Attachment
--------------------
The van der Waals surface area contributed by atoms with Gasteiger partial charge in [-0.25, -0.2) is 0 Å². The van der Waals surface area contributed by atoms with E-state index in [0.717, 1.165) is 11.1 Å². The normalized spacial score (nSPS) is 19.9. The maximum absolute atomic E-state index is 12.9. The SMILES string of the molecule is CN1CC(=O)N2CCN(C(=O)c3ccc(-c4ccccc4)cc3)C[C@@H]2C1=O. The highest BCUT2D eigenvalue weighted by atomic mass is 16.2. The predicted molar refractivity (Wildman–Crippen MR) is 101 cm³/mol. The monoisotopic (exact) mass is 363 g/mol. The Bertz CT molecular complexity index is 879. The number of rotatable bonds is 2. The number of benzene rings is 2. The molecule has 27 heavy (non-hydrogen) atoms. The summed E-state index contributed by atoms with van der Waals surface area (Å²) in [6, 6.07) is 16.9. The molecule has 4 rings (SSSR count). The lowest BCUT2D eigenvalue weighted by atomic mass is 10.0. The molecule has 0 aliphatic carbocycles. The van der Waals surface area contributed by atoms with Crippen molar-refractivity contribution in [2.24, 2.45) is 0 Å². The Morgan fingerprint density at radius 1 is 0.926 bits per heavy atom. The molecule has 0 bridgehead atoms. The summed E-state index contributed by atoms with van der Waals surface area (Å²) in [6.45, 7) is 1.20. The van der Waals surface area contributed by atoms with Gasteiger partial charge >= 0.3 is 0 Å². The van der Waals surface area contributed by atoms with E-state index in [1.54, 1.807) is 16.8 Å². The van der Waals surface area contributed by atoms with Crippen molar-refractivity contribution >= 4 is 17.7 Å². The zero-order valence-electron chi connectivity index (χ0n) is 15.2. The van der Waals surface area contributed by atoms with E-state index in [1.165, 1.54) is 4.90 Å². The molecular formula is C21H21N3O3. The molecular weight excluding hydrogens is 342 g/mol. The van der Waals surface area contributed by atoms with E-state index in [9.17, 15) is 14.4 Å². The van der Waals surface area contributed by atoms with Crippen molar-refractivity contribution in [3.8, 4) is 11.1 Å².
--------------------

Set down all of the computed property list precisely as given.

The van der Waals surface area contributed by atoms with Gasteiger partial charge in [-0.25, -0.2) is 0 Å². The van der Waals surface area contributed by atoms with E-state index in [0.717, 1.165) is 11.1 Å². The normalized spacial score (nSPS) is 19.9. The maximum absolute atomic E-state index is 12.9. The SMILES string of the molecule is CN1CC(=O)N2CCN(C(=O)c3ccc(-c4ccccc4)cc3)C[C@@H]2C1=O. The highest BCUT2D eigenvalue weighted by atomic mass is 16.2. The predicted molar refractivity (Wildman–Crippen MR) is 101 cm³/mol. The monoisotopic (exact) mass is 363 g/mol. The Bertz CT molecular complexity index is 879. The number of rotatable bonds is 2. The number of benzene rings is 2. The molecule has 27 heavy (non-hydrogen) atoms. The summed E-state index contributed by atoms with van der Waals surface area (Å²) in [6, 6.07) is 16.9. The molecule has 4 rings (SSSR count). The lowest BCUT2D eigenvalue weighted by atomic mass is 10.0. The molecule has 0 aliphatic carbocycles. The van der Waals surface area contributed by atoms with Crippen molar-refractivity contribution in [2.24, 2.45) is 0 Å². The Morgan fingerprint density at radius 1 is 0.926 bits per heavy atom. The molecule has 0 bridgehead atoms. The summed E-state index contributed by atoms with van der Waals surface area (Å²) in [6.45, 7) is 1.20. The van der Waals surface area contributed by atoms with Gasteiger partial charge >= 0.3 is 0 Å². The van der Waals surface area contributed by atoms with E-state index in [1.54, 1.807) is 16.8 Å². The van der Waals surface area contributed by atoms with Crippen molar-refractivity contribution >= 4 is 17.7 Å². The zero-order valence-electron chi connectivity index (χ0n) is 15.2. The van der Waals surface area contributed by atoms with E-state index in [1.165, 1.54) is 4.90 Å². The molecular formula is C21H21N3O3. The molecular weight excluding hydrogens is 342 g/mol. The van der Waals surface area contributed by atoms with E-state index in [9.17, 15) is 14.4 Å². The van der Waals surface area contributed by atoms with Crippen molar-refractivity contribution in [3.8, 4) is 11.1 Å².